Sometimes Gibbon directly contrasts appearance and reality, emphasizing that outer forms are not final determinants: “The general peace which he maintained during the last fourteen...
(The entire section is 7558 words.)
SOURCE: Brownley, Martine Watson. “Gibbon's Narrative Attitudes and Values in the Decline and Fall.” Research Studies 46, no. 3 (September 1978): 172-82.
[In the following essay, Watson Brownley argues that Gibbon's narrative voice in the Decline and Fall, noted for its balance and practical approach, expressed the values and traits of the Enlightenment as well as those of the historian himself.]
The most important role in the vast drama of The Decline and Fall of the Roman Empire is Edward Gibbon's own part as narrator of the history. To guide the reader from the Age of the Antonines to the fall of Constantinople, Gibbon had to construct an appropriate narrative persona to unify his history.1 Primarily dedicated to effective narration of fact, he establishes basic narrative authority through firm control of his materials and his expression. However, style and factual exactness alone cannot account for the quality of Gibbon's achievement in creating the narrator of the Decline and Fall. The attitudes and values expressed directly and indirectly by the narrator endow dry, historical fact with lasting significance. An understanding of the viewpoint of the narrator illuminates the standards by which the world of the Roman Empire is judged and interpreted in the history. The attitudes and values of the narrator reflect both Gibbon's own personality and the...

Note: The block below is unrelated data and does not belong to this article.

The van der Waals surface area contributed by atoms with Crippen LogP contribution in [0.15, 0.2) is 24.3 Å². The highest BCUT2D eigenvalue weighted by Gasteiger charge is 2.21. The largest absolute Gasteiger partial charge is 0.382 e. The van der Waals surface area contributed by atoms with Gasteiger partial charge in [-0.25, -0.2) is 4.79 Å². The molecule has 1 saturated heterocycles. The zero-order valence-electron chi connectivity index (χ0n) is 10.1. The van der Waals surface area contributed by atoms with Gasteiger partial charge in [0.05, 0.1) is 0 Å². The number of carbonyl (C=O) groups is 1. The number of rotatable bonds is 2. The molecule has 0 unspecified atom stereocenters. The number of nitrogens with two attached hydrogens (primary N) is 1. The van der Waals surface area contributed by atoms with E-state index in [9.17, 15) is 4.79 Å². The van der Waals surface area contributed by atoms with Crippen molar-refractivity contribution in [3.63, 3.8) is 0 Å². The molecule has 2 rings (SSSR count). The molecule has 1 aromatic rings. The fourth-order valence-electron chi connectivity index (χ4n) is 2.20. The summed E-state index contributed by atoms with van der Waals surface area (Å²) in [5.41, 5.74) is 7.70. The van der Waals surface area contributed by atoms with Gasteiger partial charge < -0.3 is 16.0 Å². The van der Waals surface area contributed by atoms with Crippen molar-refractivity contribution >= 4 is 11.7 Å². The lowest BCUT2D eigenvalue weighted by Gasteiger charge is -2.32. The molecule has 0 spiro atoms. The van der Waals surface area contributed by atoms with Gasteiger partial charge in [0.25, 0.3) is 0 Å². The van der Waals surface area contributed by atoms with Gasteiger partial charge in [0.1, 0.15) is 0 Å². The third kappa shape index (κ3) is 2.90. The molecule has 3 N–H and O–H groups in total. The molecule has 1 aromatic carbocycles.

(The entire section is 5260 words.)
SOURCE: Pocock, J. G. A. “Superstition and Enthusiasm in Gibbon's History of Religion.” Eighteenth-Century Life 8, no. 1 (October 1982): 83-94.
[In the following lecture, originally presented at a conference in October 1981, Pocock identifies religion as the central concern in the Decline and Fall.]